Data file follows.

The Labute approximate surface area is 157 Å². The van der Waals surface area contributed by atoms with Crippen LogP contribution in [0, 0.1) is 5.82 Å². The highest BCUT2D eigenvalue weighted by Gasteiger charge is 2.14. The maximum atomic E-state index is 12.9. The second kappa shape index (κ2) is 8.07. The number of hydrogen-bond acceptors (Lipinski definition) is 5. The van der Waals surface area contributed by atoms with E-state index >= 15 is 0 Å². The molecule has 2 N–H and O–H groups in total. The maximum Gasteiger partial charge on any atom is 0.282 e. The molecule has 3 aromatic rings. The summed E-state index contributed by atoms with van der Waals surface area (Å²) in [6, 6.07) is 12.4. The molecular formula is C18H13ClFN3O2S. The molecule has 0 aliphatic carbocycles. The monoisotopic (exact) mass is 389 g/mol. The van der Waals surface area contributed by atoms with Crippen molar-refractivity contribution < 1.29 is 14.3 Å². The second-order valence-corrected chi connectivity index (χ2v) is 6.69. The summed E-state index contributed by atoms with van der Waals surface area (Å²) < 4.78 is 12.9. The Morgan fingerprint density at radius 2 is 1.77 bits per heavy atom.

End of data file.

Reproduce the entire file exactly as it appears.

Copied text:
The Labute approximate surface area is 157 Å². The van der Waals surface area contributed by atoms with Crippen LogP contribution in [0, 0.1) is 5.82 Å². The highest BCUT2D eigenvalue weighted by Gasteiger charge is 2.14. The maximum atomic E-state index is 12.9. The second kappa shape index (κ2) is 8.07. The number of hydrogen-bond acceptors (Lipinski definition) is 5. The van der Waals surface area contributed by atoms with E-state index >= 15 is 0 Å². The molecule has 2 N–H and O–H groups in total. The maximum Gasteiger partial charge on any atom is 0.282 e. The molecule has 3 aromatic rings. The summed E-state index contributed by atoms with van der Waals surface area (Å²) in [6, 6.07) is 12.4. The molecular formula is C18H13ClFN3O2S. The molecule has 0 aliphatic carbocycles. The monoisotopic (exact) mass is 389 g/mol. The van der Waals surface area contributed by atoms with Crippen molar-refractivity contribution < 1.29 is 14.3 Å². The second-order valence-corrected chi connectivity index (χ2v) is 6.69. The summed E-state index contributed by atoms with van der Waals surface area (Å²) < 4.78 is 12.9. The Morgan fingerprint density at radius 2 is 1.77 bits per heavy atom.